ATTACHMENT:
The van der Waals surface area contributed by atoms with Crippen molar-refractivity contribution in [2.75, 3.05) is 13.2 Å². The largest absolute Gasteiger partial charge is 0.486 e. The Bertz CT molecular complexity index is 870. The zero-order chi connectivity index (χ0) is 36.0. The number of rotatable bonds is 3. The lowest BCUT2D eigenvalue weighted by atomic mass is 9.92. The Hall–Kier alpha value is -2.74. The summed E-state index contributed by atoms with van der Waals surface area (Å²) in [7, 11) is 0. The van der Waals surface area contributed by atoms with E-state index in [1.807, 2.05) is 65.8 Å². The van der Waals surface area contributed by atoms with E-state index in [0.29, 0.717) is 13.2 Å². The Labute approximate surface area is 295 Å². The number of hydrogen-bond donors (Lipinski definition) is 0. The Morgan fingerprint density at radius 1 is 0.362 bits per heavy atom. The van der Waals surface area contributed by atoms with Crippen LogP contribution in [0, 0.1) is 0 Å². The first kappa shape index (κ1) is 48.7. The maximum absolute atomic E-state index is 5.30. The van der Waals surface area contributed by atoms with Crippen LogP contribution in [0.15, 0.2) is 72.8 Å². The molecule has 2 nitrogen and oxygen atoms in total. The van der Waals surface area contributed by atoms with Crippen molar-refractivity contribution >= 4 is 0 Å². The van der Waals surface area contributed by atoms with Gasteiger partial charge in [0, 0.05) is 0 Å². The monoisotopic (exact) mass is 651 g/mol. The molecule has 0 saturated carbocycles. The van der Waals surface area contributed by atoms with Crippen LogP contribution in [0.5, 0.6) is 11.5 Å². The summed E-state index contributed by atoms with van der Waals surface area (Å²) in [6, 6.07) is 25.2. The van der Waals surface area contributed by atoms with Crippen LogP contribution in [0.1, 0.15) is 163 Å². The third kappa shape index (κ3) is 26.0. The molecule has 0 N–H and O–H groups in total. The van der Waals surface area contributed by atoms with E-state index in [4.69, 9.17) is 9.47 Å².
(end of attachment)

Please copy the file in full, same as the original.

The van der Waals surface area contributed by atoms with Crippen molar-refractivity contribution in [2.75, 3.05) is 13.2 Å². The largest absolute Gasteiger partial charge is 0.486 e. The Bertz CT molecular complexity index is 870. The zero-order chi connectivity index (χ0) is 36.0. The number of rotatable bonds is 3. The lowest BCUT2D eigenvalue weighted by atomic mass is 9.92. The Hall–Kier alpha value is -2.74. The summed E-state index contributed by atoms with van der Waals surface area (Å²) in [7, 11) is 0. The van der Waals surface area contributed by atoms with E-state index in [1.807, 2.05) is 65.8 Å². The van der Waals surface area contributed by atoms with E-state index in [0.29, 0.717) is 13.2 Å². The Labute approximate surface area is 295 Å². The number of hydrogen-bond donors (Lipinski definition) is 0. The Morgan fingerprint density at radius 1 is 0.362 bits per heavy atom. The van der Waals surface area contributed by atoms with Crippen LogP contribution in [0, 0.1) is 0 Å². The first kappa shape index (κ1) is 48.7. The maximum absolute atomic E-state index is 5.30. The van der Waals surface area contributed by atoms with Crippen LogP contribution in [0.15, 0.2) is 72.8 Å². The molecule has 2 nitrogen and oxygen atoms in total. The van der Waals surface area contributed by atoms with Crippen molar-refractivity contribution >= 4 is 0 Å². The van der Waals surface area contributed by atoms with Gasteiger partial charge in [0, 0.05) is 0 Å². The monoisotopic (exact) mass is 651 g/mol. The molecule has 0 saturated carbocycles. The van der Waals surface area contributed by atoms with Crippen LogP contribution in [0.5, 0.6) is 11.5 Å². The summed E-state index contributed by atoms with van der Waals surface area (Å²) in [6, 6.07) is 25.2. The van der Waals surface area contributed by atoms with Crippen LogP contribution in [0.1, 0.15) is 163 Å². The third kappa shape index (κ3) is 26.0. The molecule has 0 N–H and O–H groups in total. The van der Waals surface area contributed by atoms with E-state index in [4.69, 9.17) is 9.47 Å².